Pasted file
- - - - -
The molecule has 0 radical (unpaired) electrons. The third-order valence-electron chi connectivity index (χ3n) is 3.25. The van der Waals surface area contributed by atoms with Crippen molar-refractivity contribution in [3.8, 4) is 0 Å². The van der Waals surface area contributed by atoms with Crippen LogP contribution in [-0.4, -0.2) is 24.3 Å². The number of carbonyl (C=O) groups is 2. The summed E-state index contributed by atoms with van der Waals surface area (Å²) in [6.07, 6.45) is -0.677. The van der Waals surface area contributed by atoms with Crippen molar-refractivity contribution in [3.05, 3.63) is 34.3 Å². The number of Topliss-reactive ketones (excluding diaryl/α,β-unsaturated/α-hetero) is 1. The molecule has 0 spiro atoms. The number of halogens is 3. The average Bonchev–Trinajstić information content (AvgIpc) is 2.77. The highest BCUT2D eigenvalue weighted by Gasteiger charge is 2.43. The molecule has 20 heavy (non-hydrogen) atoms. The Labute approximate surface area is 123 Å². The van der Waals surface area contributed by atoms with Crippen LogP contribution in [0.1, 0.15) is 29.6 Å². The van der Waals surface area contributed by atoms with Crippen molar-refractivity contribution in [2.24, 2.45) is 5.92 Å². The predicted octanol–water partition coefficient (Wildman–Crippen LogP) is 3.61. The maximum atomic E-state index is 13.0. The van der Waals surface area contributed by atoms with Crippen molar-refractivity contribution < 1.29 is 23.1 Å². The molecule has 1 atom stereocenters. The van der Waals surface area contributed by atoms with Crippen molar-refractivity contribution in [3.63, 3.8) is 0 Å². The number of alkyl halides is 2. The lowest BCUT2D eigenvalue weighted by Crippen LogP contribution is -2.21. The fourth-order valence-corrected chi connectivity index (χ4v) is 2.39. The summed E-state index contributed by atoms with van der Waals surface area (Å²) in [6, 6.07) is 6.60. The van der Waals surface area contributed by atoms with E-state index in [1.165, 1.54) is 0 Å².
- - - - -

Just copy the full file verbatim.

The molecule has 0 radical (unpaired) electrons. The third-order valence-electron chi connectivity index (χ3n) is 3.25. The van der Waals surface area contributed by atoms with Crippen molar-refractivity contribution in [3.8, 4) is 0 Å². The van der Waals surface area contributed by atoms with Crippen LogP contribution in [-0.4, -0.2) is 24.3 Å². The number of carbonyl (C=O) groups is 2. The summed E-state index contributed by atoms with van der Waals surface area (Å²) in [6.07, 6.45) is -0.677. The van der Waals surface area contributed by atoms with Crippen molar-refractivity contribution in [3.05, 3.63) is 34.3 Å². The number of Topliss-reactive ketones (excluding diaryl/α,β-unsaturated/α-hetero) is 1. The molecule has 0 spiro atoms. The number of halogens is 3. The average Bonchev–Trinajstić information content (AvgIpc) is 2.77. The highest BCUT2D eigenvalue weighted by Gasteiger charge is 2.43. The molecule has 20 heavy (non-hydrogen) atoms. The Labute approximate surface area is 123 Å². The van der Waals surface area contributed by atoms with Crippen LogP contribution in [0.1, 0.15) is 29.6 Å². The van der Waals surface area contributed by atoms with Crippen molar-refractivity contribution in [2.24, 2.45) is 5.92 Å². The predicted octanol–water partition coefficient (Wildman–Crippen LogP) is 3.61. The maximum atomic E-state index is 13.0. The van der Waals surface area contributed by atoms with Crippen molar-refractivity contribution < 1.29 is 23.1 Å². The molecule has 1 atom stereocenters. The van der Waals surface area contributed by atoms with Crippen molar-refractivity contribution in [3.63, 3.8) is 0 Å². The number of alkyl halides is 2. The lowest BCUT2D eigenvalue weighted by Crippen LogP contribution is -2.21. The fourth-order valence-corrected chi connectivity index (χ4v) is 2.39. The summed E-state index contributed by atoms with van der Waals surface area (Å²) in [6, 6.07) is 6.60. The van der Waals surface area contributed by atoms with E-state index in [1.165, 1.54) is 0 Å².